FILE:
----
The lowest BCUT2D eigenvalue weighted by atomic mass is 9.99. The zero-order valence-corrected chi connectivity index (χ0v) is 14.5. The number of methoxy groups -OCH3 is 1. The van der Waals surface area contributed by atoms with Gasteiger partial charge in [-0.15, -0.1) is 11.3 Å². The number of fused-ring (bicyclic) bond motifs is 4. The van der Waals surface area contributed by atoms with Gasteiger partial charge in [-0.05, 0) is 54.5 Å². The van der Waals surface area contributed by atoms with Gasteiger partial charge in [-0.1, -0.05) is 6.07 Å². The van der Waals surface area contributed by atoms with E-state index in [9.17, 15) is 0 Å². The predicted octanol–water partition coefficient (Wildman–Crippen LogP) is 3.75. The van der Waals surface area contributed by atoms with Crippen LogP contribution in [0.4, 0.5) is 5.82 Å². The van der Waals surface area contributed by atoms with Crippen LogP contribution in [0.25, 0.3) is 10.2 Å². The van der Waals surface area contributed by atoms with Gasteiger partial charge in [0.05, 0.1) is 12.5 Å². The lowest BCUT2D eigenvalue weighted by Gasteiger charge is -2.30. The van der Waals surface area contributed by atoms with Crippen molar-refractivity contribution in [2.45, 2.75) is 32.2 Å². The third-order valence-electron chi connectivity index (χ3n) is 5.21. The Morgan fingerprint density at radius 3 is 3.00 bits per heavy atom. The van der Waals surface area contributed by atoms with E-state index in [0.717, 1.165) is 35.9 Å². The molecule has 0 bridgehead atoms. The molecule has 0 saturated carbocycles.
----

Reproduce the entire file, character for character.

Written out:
The lowest BCUT2D eigenvalue weighted by atomic mass is 9.99. The zero-order valence-corrected chi connectivity index (χ0v) is 14.5. The number of methoxy groups -OCH3 is 1. The van der Waals surface area contributed by atoms with Gasteiger partial charge in [-0.15, -0.1) is 11.3 Å². The number of fused-ring (bicyclic) bond motifs is 4. The van der Waals surface area contributed by atoms with Gasteiger partial charge in [-0.05, 0) is 54.5 Å². The van der Waals surface area contributed by atoms with Gasteiger partial charge in [-0.1, -0.05) is 6.07 Å². The van der Waals surface area contributed by atoms with E-state index in [9.17, 15) is 0 Å². The predicted octanol–water partition coefficient (Wildman–Crippen LogP) is 3.75. The van der Waals surface area contributed by atoms with Crippen LogP contribution in [0.4, 0.5) is 5.82 Å². The van der Waals surface area contributed by atoms with Crippen LogP contribution in [0.25, 0.3) is 10.2 Å². The van der Waals surface area contributed by atoms with Gasteiger partial charge in [0.05, 0.1) is 12.5 Å². The lowest BCUT2D eigenvalue weighted by Gasteiger charge is -2.30. The van der Waals surface area contributed by atoms with Crippen molar-refractivity contribution in [2.45, 2.75) is 32.2 Å². The third-order valence-electron chi connectivity index (χ3n) is 5.21. The Morgan fingerprint density at radius 3 is 3.00 bits per heavy atom. The van der Waals surface area contributed by atoms with E-state index in [0.717, 1.165) is 35.9 Å². The molecule has 0 bridgehead atoms. The molecule has 0 saturated carbocycles.